“I think I know what you guys think they are,” Lundahl said finally, referring to the small alien shapes in the photos, “and if I think they are the same thing and we both are right, we are sitting on the biggest story of our time.”
On Tuesday — 50 years and one day later — Brugioni, 90, sits at the kitchen table in his ranch-style home in Hartwood, Va., northwest of Fredericksburg. Before him, on the table, is a stack of enlarged photos, some of which he used to make three 20-by-22-inch briefing boards for President John F. Kennedy. The boards illustrated, simply and definitely, that the Soviets were positioning offensive missiles in Cuba.
And off went the Cuban missile crisis.
Outside Brugioni’s kitchen window, blue jays zip between orange-leafed trees on his grassy acreage. Fifty years ago could be yesterday.
“I had a cot next to my desk,” Brugioni says, a hint of his native Missouri in his strong voice. “And I was answering phones, but I also got down on my knees and prayed.”
His journey to that moment began decades earlier at a dairy in Jefferson City, Mo., where he worked for 10 cents an hour and saved $8 to buy his first camera. His grandfather had emigrated from Italy to work in coal mines; his father followed suit but wanted his sons to pursue above-ground careers. Brugioni went to college and enlisted in the Army Air Corps when World War II started. He flew 66 bombing missions and about 15 reconnaissance missions all across Europe, lying on his stomach in a B-25 at 5,000 feet, snapping photos of enemy troops.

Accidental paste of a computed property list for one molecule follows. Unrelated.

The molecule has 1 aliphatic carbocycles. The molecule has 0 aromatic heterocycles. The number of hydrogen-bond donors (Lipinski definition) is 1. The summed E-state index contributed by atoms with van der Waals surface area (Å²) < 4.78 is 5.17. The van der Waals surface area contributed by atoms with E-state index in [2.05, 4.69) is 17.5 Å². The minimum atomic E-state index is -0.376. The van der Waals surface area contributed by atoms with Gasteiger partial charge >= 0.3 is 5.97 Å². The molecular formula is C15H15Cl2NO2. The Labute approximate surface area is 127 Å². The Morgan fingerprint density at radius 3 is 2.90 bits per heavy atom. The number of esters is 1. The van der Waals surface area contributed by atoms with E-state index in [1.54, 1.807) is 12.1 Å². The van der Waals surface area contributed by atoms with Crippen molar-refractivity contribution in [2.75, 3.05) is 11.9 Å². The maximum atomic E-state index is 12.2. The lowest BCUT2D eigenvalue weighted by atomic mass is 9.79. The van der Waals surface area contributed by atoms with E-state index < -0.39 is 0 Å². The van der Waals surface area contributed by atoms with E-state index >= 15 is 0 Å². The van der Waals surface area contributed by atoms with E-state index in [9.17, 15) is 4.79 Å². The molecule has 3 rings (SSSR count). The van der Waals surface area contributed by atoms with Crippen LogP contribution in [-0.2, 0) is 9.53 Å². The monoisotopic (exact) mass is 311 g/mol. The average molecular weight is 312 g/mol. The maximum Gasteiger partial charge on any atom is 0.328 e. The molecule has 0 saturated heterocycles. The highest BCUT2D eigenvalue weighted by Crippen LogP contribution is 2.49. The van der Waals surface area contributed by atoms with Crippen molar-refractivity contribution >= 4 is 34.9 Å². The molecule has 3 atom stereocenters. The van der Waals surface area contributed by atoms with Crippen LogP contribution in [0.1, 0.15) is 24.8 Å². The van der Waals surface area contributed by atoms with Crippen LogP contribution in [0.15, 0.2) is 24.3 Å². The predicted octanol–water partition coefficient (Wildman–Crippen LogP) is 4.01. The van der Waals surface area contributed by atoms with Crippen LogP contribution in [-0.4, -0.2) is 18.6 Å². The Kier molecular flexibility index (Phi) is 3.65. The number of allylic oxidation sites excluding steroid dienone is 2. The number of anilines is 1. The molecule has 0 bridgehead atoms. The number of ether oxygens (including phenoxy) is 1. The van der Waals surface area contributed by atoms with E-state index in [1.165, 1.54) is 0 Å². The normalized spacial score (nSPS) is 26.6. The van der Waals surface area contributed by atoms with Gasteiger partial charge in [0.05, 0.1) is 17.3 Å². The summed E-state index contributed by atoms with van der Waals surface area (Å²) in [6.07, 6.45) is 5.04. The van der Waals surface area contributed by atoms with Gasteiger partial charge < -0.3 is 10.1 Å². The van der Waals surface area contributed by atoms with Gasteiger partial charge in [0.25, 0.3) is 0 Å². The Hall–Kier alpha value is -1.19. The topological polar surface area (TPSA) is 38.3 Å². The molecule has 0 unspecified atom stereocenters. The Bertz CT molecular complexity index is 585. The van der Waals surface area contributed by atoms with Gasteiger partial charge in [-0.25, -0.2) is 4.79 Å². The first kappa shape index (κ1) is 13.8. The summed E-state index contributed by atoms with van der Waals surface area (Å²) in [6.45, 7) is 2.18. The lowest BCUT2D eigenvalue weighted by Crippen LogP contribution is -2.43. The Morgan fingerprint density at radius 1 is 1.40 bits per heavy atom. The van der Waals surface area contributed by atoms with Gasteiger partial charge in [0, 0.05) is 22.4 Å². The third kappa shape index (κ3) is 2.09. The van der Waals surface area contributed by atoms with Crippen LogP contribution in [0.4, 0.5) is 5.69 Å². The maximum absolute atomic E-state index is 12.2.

“Only in America could an Italian coal miner’s son be given that kind of a privilege,” he says.
After the war, Brugioni couriered for the Tennessee Valley Authority to pay his way toward an international economics degree at George Washington University. He met his wife, Theresa, while on an errand at the Library of Congress, where she worked in the photo-duplication department. The first time he saw her, she was decorating an office Christmas tree. Her legs were at eye level, as he tells it, and that was that.
Brugioni joined the intelligence community in 1948, became an expert on Soviet industrial installations and, in 1955, a founding member of what would become the National Photographic Interpretation Center, which provided the intelligence community with visual analyses of foreign military installations, among other scenes. A sign fixed to the wall of the Fifth-and-K office outlined the mission in this new age of nuclear armament and electronic innovation: “Anticipate all problems prior to their occurrence.”